Why You Need To Know Chinese Actress Yao Chen

 

She is currently one of China’s most popular award-winning actresses, she’s been placed on Forbes‘ list of 100 Most Powerful Women at age 34, and she’s gorgeous. Those are just some of the many, many reasons you should get to know Yao Chen, Chinese actress, activist and philanthropist.

Named by Time Magazine as China’s “darling” of romantic comedies, the Fujian province native has starred in an a variety of films and shows, debuting in the TV drama City Man and Woman in 2002. Chen has also appeared in a slew of well-known Chinese films such as Firestorm and Colour Me Love, as well as Sophie’s Revenge, where she starred alongside A-listers Fan Bing Bing and Zhang Zi Yi.

Though she has enough awards under her belt to make any actress in the industry envious, that is not the sole reason why Chen currently has an unbelievable amount of followers on social media. She was even nicknamed the “Queen of Microblogging” because of her impressively large fan base of more than 71 million followers on Weibo, the Chinese microblogging service, surpassing Katy Perry’s 54.8 million Twitter followers.

 

yao1

Yao Chen’s street style is pretty amazing, too.

socool

 

Turns out, the Chinese darling is way more than just a pretty face — Yao Chen also has a heart to reach out to others. According to China Daily, in 2010 she was named as UNHCR’s (UN’s Refugee Agency) first Chinese honorary patron, and in 2013 she was named Goodwill Ambassador of China by the same agency. That year, she took her first trip to Mae La, a camp in western Thailand to visit Myanmar refugees, and later on donated to UNHCR’s relief fund for people affected by the drought and famine in Africa.

Continuing with her philanthropy work, Yao recently took some time off her glamorous celebrity life and visited Syrian refugees in Lebanon, paying for the trip with money from her own pocket.

Of course, this was certainly no romantic getaway as one can imagine, and she was constantly in danger. Even after safely returning to China, she still has recurring nightmares. “On the way home from the grocery store, I find my house has been bombed. Everybody is running and crying. I cannot find my family. Then I survive alone in ruins …” she told China Daily about her nightmare. Sadly, this was reality for many of the refugees she had met, who had fled to Lebanon and sought shelter in old buildings, garages and storehouses.

 

yao4

yao5

 

 

yao6

 

During her time in Beirut, Lebanon, the actress also had a number of scares, as car bombs frequently were set off in the city and noises of gun shots were constantly heard on the streets. Still, with an admirable attitude, Yao told China Daily that she would still have gone even if she had known about the amount of danger she would be put in. And though she admits she feels like there is not much she can do to help the refugee’s situation, she feels that her time there was well spent. “Our visit can’t change their fate or current situation, but it will draw attention from others, and I can share the area’s condition with more and more people,” she told China Daily.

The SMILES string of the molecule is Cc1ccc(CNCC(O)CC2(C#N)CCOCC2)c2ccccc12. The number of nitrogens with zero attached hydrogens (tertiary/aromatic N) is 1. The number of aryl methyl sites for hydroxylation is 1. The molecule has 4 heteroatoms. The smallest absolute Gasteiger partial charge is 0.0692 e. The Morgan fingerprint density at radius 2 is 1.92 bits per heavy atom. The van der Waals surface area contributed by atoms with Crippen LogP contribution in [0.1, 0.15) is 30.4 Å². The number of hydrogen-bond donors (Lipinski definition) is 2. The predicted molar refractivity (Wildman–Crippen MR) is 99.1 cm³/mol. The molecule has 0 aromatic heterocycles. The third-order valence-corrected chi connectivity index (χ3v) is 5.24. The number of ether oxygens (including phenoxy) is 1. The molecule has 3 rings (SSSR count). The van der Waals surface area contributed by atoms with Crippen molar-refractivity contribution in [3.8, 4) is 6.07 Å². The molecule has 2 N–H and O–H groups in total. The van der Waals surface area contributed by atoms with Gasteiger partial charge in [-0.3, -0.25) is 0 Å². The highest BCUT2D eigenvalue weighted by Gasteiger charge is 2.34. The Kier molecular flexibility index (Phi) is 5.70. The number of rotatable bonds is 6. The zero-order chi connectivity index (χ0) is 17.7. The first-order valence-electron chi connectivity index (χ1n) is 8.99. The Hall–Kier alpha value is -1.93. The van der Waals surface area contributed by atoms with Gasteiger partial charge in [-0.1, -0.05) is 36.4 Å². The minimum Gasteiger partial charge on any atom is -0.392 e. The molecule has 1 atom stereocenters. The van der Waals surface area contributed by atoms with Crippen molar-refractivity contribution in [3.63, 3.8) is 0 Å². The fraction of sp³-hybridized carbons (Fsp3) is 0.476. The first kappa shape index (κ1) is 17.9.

Photos courtesy of China Daily.

 

 

Chinese Doctors Bow For An 11-Year-Old’s Selfless Decision

 

These bowing doctors are not the only ones in awe of 11-year-old Liang Yaoyi. This image, along with its inspiring story, has been circulating all throughout China. Everyone seems to be impressed with this selfless young man who proved that children are most certainly capable of doing what is noble and good.

Liang was a fifth grader in Shenzhen, China. Despite his young age, he already knew that he wanted to save lives as a doctor in the future.

“There are many people doing great things in the world,” he told ChinaDaily.com. “They are great, and I want to be a great kid, too.” Well it was only a matter of time before Liang fulfilled that longing.

In April, Liang was diagnosed with brain cancer and even after multiple surgeries, his body could not handle the cancer. There on his deathbed, Liang told his parents about his final decision: After he died, Liang wanted to donate his organs so that he could help others live.

 

 

Soon after, the brave 11-year-old passed away. Touched by his incredible selflessness, Chinese doctors bowed to Liang before performing the surgery.

Although he didn’t end up becoming a doctor, Liang managed to fulfill his wish of saving lives. According to China Daily, the boy’s kidney and liver were successfully transplanted to people in need.

 

(Source 1, 2)

 

Why This Chinese Artist Recreated Noah’s Ark in China

 

Ninety-nine stuffed animals recently sailed into the Huangpu River in Shanghai, China, on a little fishing boat. But no worries — though the scene may have shared a resemblance to Noah’s Ark from the Bible, it isn’t some type of apocalyptic warning. In fact, it was to raise awareness of a major ongoing issue in China.